Rationale: Drug-associated cues exposure to induce extinction is a useful strategy to contrast cue-induced drug seeking. Treatments aimed at reducing motivational properties of cues are considered highly promising since they could decrease their ability to induce drug-conditioned behaviors. Norepinephrine (NE) in the medial prefrontal cortex (mPFC) is critical for attribution of motivational salience to highly salient stimuli, suggesting a major role in prelimbic (PL) mpFC to modulate the motivational properties of drug-related cues, invigorating them, and consequently, delaying extinction. Objectives: To investigate if NE in PL fosters the maintenance of drug-seeking behavior, we assessed its role on amphetamine-induced conditioned place preference (CPP). Moreover, to affirm the specificity of NE in PL, we also assessed the role of NE in the infralimbic (IL) mPFC. Methods: The effects of selective NE depletion in the PL or in the IL of C57BL/6J mice were assessed on the expression of amphetamine-induced CPP before and after extinction procedure. Results: NE-depleted mice in PL extinguished preference for Amph-paired chamber long before sham animals. By contrast, IL-depleted animals maintained place preference for more than 4 weeks after the procedure of extinction, having at that moment interrupted the test. Conclusions: Inactivation of NE in PL cortex blunts amphetamine-induced CPP, thus fostering extinction and showing to be critical for the maintenance of conditioned Amph-seeking behavior. Opposite effects of NE depletion in IL, seemingly in agreement with literature on extinction, are discussed in terms of balance of activity between PL and IL in extinction.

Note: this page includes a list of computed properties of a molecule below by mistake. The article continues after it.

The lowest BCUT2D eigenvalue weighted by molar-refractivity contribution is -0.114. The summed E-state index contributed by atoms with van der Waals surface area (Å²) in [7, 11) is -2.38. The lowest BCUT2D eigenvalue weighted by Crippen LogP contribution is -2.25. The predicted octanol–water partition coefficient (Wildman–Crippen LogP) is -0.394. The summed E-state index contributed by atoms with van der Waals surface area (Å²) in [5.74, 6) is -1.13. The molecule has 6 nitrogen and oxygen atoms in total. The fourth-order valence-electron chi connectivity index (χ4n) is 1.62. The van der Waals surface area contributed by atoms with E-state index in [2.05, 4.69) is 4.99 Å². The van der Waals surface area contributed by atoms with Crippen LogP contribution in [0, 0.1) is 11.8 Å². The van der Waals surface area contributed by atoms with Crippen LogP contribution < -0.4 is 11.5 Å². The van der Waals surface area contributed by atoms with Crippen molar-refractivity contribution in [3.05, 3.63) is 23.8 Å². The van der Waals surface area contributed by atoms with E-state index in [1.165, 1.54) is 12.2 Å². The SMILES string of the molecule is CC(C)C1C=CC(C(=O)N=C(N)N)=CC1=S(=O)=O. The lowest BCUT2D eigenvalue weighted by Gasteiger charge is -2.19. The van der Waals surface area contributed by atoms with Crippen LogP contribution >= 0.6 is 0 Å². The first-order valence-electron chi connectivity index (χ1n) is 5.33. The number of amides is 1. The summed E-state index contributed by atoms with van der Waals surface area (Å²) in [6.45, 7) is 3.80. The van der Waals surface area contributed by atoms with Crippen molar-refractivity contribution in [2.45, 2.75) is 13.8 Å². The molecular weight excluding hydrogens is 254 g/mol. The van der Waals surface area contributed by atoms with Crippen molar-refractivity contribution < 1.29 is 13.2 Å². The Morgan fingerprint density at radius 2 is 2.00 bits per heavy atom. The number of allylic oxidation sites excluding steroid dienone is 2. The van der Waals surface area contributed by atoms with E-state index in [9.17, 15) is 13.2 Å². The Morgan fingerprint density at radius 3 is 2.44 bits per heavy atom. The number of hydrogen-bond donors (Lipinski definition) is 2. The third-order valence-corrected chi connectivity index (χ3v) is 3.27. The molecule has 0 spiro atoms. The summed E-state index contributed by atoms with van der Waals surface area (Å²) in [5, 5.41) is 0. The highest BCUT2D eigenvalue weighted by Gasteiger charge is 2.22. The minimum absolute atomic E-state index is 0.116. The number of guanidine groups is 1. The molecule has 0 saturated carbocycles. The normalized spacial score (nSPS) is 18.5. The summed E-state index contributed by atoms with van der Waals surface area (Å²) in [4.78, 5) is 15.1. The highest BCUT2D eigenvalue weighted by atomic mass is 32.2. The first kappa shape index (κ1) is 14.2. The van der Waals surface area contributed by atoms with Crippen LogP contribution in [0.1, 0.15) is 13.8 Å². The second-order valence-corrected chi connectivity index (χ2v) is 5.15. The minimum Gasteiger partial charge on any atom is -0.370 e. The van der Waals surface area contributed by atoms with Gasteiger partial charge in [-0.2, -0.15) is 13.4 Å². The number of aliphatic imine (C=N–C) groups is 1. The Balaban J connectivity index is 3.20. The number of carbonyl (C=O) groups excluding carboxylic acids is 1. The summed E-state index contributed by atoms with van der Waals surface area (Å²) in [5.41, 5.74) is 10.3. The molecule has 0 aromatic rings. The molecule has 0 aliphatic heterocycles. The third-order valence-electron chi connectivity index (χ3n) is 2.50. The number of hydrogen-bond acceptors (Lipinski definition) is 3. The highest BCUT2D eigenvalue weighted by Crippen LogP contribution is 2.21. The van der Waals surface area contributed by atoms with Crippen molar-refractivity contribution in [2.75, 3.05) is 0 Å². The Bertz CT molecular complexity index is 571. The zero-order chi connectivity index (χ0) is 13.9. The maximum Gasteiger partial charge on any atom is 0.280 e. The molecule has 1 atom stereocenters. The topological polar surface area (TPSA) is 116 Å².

- Conditioned place preference (CPP)
- Infralimbic cortex
- Motivational salience
- Prelimbic cortex
ASJC Scopus subject areas